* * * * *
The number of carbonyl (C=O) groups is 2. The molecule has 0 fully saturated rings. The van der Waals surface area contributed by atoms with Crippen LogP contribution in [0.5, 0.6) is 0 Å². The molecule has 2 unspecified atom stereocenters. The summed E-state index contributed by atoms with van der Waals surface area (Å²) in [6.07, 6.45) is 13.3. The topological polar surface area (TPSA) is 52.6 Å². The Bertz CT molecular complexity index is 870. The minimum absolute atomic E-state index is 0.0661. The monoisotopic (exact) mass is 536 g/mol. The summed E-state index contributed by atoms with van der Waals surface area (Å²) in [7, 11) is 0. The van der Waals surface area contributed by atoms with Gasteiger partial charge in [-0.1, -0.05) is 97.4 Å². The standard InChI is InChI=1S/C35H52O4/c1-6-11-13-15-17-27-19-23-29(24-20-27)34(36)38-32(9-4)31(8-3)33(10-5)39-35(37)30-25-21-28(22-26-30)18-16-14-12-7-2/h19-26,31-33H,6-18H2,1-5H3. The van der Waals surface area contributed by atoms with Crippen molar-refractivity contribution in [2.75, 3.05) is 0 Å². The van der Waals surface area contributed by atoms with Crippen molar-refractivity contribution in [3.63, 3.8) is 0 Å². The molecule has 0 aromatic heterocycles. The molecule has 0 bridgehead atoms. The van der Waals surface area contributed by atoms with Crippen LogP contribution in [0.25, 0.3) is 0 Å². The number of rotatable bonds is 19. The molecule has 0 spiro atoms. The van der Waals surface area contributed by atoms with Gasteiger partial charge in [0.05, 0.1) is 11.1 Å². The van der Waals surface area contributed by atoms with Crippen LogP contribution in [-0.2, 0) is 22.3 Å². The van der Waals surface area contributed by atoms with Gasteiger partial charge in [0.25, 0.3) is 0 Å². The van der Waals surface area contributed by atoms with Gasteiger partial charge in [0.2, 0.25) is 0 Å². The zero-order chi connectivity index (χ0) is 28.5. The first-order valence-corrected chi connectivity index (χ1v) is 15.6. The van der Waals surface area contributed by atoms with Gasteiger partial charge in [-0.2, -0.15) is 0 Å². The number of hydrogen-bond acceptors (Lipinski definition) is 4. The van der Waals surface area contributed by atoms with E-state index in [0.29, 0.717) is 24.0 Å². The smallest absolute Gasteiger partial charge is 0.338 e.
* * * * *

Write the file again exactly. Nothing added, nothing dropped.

The number of carbonyl (C=O) groups is 2. The molecule has 0 fully saturated rings. The van der Waals surface area contributed by atoms with Crippen LogP contribution in [0.5, 0.6) is 0 Å². The molecule has 2 unspecified atom stereocenters. The summed E-state index contributed by atoms with van der Waals surface area (Å²) in [6.07, 6.45) is 13.3. The topological polar surface area (TPSA) is 52.6 Å². The Bertz CT molecular complexity index is 870. The minimum absolute atomic E-state index is 0.0661. The monoisotopic (exact) mass is 536 g/mol. The summed E-state index contributed by atoms with van der Waals surface area (Å²) in [7, 11) is 0. The van der Waals surface area contributed by atoms with Gasteiger partial charge in [-0.1, -0.05) is 97.4 Å². The standard InChI is InChI=1S/C35H52O4/c1-6-11-13-15-17-27-19-23-29(24-20-27)34(36)38-32(9-4)31(8-3)33(10-5)39-35(37)30-25-21-28(22-26-30)18-16-14-12-7-2/h19-26,31-33H,6-18H2,1-5H3. The van der Waals surface area contributed by atoms with Crippen molar-refractivity contribution in [2.75, 3.05) is 0 Å². The van der Waals surface area contributed by atoms with Crippen molar-refractivity contribution in [3.63, 3.8) is 0 Å². The molecule has 0 aromatic heterocycles. The molecule has 0 bridgehead atoms. The van der Waals surface area contributed by atoms with Crippen LogP contribution in [0.25, 0.3) is 0 Å². The number of rotatable bonds is 19. The molecule has 0 spiro atoms. The van der Waals surface area contributed by atoms with Gasteiger partial charge in [0.05, 0.1) is 11.1 Å². The van der Waals surface area contributed by atoms with Crippen LogP contribution in [-0.2, 0) is 22.3 Å². The van der Waals surface area contributed by atoms with Gasteiger partial charge in [0.25, 0.3) is 0 Å². The van der Waals surface area contributed by atoms with Gasteiger partial charge in [0.2, 0.25) is 0 Å². The zero-order chi connectivity index (χ0) is 28.5. The first-order valence-corrected chi connectivity index (χ1v) is 15.6. The van der Waals surface area contributed by atoms with Gasteiger partial charge in [-0.2, -0.15) is 0 Å². The number of hydrogen-bond acceptors (Lipinski definition) is 4. The van der Waals surface area contributed by atoms with E-state index in [0.29, 0.717) is 24.0 Å². The smallest absolute Gasteiger partial charge is 0.338 e.